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Saturday, October 22, 2005

Weekend reading on the intelligent design controversy: Atheism's twilight?

In this ricochet off Alister McGrath's book, bookforum's Ronald Aronson notes:

By proclaiming that atheism is on its last legs, McGrath turns one of the most burning questions in American culture on its head. When everyone is asking about the growing strength of religion and its political ramifications, we might instead ask, Why is disbelief on the wane? Today's commonsense answer is that atheists, agnostics, and secularists are less and less relevant to the needs of Americans (and, McGrath adds, the rest of the world). Whether true or not, this is an amazing commentary on the self-confidence that once made atheism the modern creed, which McGrath summarizes as "the religion of the autonomous and rational human being, who believes that reason is able to uncover and express the deepest truths of the universe, from the mechanics of the rising of the sun to the nature and final destiny of humanity." Why, after predictions that religion had fallen into irreversible decline (in 1966, Time magazine famously asked, "Is God dead?"), does a recent Newsweek poll indicate that 64 percent of Americans call themselves religious and an equal number pray daily?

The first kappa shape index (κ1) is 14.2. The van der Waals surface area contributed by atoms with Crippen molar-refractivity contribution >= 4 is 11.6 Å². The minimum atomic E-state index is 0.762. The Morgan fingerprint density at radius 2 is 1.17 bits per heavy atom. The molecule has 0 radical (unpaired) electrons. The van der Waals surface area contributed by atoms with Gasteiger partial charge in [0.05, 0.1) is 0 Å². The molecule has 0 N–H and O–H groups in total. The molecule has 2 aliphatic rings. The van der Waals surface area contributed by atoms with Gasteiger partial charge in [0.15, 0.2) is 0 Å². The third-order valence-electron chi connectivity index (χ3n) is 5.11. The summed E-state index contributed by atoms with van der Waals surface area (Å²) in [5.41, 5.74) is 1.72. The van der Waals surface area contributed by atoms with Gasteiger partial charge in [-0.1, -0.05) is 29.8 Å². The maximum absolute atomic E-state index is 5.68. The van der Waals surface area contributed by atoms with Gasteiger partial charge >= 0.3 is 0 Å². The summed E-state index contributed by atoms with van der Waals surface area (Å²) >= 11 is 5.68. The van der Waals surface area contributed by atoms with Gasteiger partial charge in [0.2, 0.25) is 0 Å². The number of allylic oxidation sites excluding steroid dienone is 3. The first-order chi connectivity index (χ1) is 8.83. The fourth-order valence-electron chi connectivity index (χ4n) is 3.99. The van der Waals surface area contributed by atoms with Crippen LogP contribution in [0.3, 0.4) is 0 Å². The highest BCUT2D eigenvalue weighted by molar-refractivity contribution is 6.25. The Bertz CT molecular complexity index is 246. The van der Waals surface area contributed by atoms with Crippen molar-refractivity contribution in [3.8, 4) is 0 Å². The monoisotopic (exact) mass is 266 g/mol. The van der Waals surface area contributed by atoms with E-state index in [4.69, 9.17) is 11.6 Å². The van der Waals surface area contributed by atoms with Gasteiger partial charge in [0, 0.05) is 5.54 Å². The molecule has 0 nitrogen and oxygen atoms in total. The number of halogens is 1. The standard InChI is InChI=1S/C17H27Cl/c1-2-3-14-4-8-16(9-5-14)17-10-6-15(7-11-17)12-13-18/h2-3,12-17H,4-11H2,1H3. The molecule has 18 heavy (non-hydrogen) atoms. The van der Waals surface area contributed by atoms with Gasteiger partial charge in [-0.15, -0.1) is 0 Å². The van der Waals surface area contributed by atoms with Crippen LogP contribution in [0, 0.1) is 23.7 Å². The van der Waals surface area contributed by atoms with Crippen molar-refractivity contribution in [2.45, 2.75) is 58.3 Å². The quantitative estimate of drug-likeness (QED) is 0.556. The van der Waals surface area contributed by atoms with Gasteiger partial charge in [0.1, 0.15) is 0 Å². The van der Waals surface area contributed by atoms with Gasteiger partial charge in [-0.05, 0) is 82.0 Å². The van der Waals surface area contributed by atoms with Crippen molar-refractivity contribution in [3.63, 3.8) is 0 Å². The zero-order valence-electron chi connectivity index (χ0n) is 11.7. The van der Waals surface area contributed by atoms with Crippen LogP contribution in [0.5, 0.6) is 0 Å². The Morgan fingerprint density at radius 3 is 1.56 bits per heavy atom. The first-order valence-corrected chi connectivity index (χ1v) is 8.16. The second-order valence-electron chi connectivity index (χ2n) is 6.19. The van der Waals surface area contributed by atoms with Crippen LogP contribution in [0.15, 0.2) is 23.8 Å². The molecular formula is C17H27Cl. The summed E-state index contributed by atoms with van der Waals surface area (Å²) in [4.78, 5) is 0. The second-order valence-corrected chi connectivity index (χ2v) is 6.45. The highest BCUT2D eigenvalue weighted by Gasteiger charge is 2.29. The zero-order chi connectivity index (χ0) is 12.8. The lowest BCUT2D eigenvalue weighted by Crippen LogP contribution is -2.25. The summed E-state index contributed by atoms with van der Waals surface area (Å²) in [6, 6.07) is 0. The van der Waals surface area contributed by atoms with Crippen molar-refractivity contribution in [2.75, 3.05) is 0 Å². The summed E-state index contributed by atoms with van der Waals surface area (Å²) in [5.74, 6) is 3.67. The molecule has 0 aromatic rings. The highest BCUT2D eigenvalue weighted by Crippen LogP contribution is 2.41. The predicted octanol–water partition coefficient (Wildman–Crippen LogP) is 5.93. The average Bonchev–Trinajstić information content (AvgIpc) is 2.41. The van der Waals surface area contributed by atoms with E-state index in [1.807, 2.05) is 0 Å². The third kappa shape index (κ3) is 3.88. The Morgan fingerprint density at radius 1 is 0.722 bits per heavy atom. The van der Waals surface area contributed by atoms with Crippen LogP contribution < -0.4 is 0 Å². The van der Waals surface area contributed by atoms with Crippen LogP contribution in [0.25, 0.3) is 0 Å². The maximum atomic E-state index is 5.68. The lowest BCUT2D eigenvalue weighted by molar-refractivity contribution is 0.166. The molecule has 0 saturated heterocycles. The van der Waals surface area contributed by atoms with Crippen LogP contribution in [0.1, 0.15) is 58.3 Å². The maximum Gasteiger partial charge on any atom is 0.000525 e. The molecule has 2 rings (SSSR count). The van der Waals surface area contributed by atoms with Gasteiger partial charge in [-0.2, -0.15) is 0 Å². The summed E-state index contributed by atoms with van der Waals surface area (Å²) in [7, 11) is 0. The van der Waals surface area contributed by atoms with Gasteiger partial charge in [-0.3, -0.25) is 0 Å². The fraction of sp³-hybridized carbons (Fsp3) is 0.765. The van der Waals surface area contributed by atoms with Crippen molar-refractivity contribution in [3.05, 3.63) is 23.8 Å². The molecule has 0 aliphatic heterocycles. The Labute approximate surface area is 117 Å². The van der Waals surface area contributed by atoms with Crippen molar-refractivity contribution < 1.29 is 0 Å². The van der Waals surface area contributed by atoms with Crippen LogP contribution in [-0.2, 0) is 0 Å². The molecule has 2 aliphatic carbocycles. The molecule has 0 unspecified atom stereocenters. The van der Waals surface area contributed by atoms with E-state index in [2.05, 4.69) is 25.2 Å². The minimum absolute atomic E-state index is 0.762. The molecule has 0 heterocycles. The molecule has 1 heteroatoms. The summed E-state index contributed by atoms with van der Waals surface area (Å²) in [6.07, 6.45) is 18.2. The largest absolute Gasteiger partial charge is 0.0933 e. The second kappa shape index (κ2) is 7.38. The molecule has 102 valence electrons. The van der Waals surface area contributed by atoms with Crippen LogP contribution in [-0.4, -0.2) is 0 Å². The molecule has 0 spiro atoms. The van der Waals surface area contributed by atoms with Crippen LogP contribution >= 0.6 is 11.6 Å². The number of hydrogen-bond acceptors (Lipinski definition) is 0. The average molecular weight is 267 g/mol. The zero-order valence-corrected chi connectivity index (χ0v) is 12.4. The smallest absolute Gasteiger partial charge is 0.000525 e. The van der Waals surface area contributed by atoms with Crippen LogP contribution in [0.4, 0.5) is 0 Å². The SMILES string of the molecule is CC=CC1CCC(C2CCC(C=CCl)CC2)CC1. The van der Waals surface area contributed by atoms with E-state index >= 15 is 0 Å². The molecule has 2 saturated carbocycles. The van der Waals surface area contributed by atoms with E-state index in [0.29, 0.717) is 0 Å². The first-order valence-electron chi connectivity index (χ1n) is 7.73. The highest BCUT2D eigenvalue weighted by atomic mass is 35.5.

Aronson then turns his attention to the newer, younger atheist authors. He doesn't write like he thinks they can pull the fat out of the fire, but I have ordered/got/tried to get some of their books from the library, and we will see. If they are interesting and relevant, they will be reincarnated in small part in my quote box, and I will post a link ... By the way, here's Christianity Today's review of Twilight.

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